The national Danish organisation LGBT Danmark is currently working closely with the Tunisian LGBT organisation to tackle homophobia and make life better for Tunisia’s LGBT+ population.
Focus on MENA
The Danish-Arab Partnership Programme (DAPP) is Denmark’s collaboration project with the Middle East and North Africa (MENA) focusing on reform and democratisation in the region. A part of this programme involves the Danish organisation LGBT Danmark working directly with organisations in the Middle East and North Africa to improve the situation for the LGBT+ communities.
Right now LGBT Danmark is working intensively in Tunisia with the local organisation Mawjoudin (meaning “We Exist”).
“Our main focus is to contribute to the reduction of all forms of stigmatisation and discrimination for LGBTIQ people in Tunisia and to work together to strengthen the LGBTIQ community in Tunisia through a joint, collaborative effort between Mawjoudin and LGBT Danmark” says Abir Boukornine who is from Tunisia but now residing in Copenhagen and working with LGBT Danmark.
Anal tests and jail
Generally speaking the Middle East and North Africa is a region in which the LGBT communities are facing severe problems due to both social stigmatisation as well as laws criminalising homosexuality.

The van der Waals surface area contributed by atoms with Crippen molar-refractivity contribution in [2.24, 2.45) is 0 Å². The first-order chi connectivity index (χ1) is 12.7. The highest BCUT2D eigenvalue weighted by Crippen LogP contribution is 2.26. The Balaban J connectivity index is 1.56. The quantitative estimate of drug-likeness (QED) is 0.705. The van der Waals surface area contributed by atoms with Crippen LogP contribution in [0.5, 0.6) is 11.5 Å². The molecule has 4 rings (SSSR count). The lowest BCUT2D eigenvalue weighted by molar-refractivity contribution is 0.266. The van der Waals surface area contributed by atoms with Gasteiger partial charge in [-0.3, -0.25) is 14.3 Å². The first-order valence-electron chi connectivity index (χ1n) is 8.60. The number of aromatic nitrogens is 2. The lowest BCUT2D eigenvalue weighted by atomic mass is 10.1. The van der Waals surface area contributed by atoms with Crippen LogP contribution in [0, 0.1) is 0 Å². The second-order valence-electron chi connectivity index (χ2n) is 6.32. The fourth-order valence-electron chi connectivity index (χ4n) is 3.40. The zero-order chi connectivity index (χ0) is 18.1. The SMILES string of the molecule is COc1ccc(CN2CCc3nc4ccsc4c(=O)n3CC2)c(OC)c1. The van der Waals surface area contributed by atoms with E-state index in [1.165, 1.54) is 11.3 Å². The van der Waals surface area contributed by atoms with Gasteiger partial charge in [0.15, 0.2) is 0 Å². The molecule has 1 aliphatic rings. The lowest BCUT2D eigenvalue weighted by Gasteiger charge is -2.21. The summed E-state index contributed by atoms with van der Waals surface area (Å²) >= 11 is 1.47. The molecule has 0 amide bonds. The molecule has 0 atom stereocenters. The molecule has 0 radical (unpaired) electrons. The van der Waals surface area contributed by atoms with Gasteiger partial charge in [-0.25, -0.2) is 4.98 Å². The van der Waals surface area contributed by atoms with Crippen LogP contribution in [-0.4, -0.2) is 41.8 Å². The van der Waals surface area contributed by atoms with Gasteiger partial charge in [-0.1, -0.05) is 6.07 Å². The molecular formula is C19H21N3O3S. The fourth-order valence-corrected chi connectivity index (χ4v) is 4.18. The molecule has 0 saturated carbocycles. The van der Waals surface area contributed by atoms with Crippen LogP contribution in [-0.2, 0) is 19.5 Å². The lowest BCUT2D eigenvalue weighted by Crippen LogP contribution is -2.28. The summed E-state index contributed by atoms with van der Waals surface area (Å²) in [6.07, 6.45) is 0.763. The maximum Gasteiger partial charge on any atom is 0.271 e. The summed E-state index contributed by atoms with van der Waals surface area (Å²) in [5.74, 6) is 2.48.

“Homophobia in Tunisia is practiced on a state and community level. Article 230 of the Tunisian penal code criminalises sodomy and lesbianism, which makes gay and bisexual men particularly vulnerable to state institutions, under the practice of the “anal test” and are likely to face up to three years of imprisonment. Non-heterosexual women on the other hand face more pressure and violations on the level of the community; they are more likely to come under attack on the level of the community and the family, being pressured to conform to marriage and heterosexual life”, Abir Boukornine explains and continues:
“For both young men and women, the punishment of not complying with family and community norms is that they are chased out of their homes and kicked out of school. There is a high fear of stigmatisation, which results in many LGBTIQ people hiding their true sexual orientation and gender identity and expression. The overall attitude towards non-conforming people is therefore leading to high degrees of self-denial and self-hatred by teenage, young and adult LGBTIQ persons”.
Working hand in hand
One of the key elements to success will be for LGBT Danmark to listen very carefully to the local partner organisation in Tunisia.
“It is really important to mention that the main pillar of the programme is to work hand in hand with partners in the region, as they are the ones with the main know-ledge on the needs and what needs to be done in their own countries. In our case we have been depending on the advice and feedback coming from our Tunisian partner, and our role is to support them on what they need us to do”, says Abir Boukornine from LGBT Danmark.
LGBT Danmark has previously been working with similar projects in both Tanzania and Uganda, and next stop after Tunisia will be Morocco.